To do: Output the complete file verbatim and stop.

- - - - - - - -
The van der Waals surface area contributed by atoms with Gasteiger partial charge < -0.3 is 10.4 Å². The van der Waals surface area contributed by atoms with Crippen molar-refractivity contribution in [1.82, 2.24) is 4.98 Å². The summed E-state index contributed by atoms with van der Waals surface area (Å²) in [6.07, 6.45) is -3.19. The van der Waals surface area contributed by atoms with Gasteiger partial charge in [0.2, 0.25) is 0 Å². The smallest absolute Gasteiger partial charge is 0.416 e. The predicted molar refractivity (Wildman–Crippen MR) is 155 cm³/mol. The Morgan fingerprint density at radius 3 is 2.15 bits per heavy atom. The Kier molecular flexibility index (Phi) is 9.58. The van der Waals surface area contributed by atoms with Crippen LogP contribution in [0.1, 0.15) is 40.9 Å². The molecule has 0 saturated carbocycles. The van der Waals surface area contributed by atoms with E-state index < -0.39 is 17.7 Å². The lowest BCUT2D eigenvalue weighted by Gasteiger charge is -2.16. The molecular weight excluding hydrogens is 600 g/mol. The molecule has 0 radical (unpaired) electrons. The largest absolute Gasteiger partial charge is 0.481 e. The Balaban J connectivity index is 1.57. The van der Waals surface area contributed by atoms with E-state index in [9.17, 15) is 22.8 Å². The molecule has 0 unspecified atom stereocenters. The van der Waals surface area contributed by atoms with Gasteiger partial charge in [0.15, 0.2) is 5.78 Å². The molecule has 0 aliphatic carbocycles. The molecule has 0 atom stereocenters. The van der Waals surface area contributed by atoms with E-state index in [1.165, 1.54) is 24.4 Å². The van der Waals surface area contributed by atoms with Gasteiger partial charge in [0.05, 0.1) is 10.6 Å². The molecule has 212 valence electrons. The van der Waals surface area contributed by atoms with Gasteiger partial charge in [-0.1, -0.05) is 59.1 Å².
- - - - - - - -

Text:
The van der Waals surface area contributed by atoms with Gasteiger partial charge < -0.3 is 10.4 Å². The van der Waals surface area contributed by atoms with Crippen molar-refractivity contribution in [1.82, 2.24) is 4.98 Å². The summed E-state index contributed by atoms with van der Waals surface area (Å²) in [6.07, 6.45) is -3.19. The van der Waals surface area contributed by atoms with Gasteiger partial charge in [0.2, 0.25) is 0 Å². The smallest absolute Gasteiger partial charge is 0.416 e. The predicted molar refractivity (Wildman–Crippen MR) is 155 cm³/mol. The Morgan fingerprint density at radius 3 is 2.15 bits per heavy atom. The Kier molecular flexibility index (Phi) is 9.58. The van der Waals surface area contributed by atoms with Crippen LogP contribution in [0.1, 0.15) is 40.9 Å². The molecule has 0 saturated carbocycles. The van der Waals surface area contributed by atoms with E-state index < -0.39 is 17.7 Å². The lowest BCUT2D eigenvalue weighted by Gasteiger charge is -2.16. The molecular weight excluding hydrogens is 600 g/mol. The molecule has 0 radical (unpaired) electrons. The largest absolute Gasteiger partial charge is 0.481 e. The Balaban J connectivity index is 1.57. The van der Waals surface area contributed by atoms with E-state index in [9.17, 15) is 22.8 Å². The molecule has 0 unspecified atom stereocenters. The van der Waals surface area contributed by atoms with Gasteiger partial charge in [0.15, 0.2) is 5.78 Å². The molecule has 0 aliphatic carbocycles. The molecule has 0 atom stereocenters. The van der Waals surface area contributed by atoms with E-state index in [1.165, 1.54) is 24.4 Å². The van der Waals surface area contributed by atoms with Gasteiger partial charge in [0.05, 0.1) is 10.6 Å². The molecule has 212 valence electrons. The van der Waals surface area contributed by atoms with Gasteiger partial charge in [-0.1, -0.05) is 59.1 Å².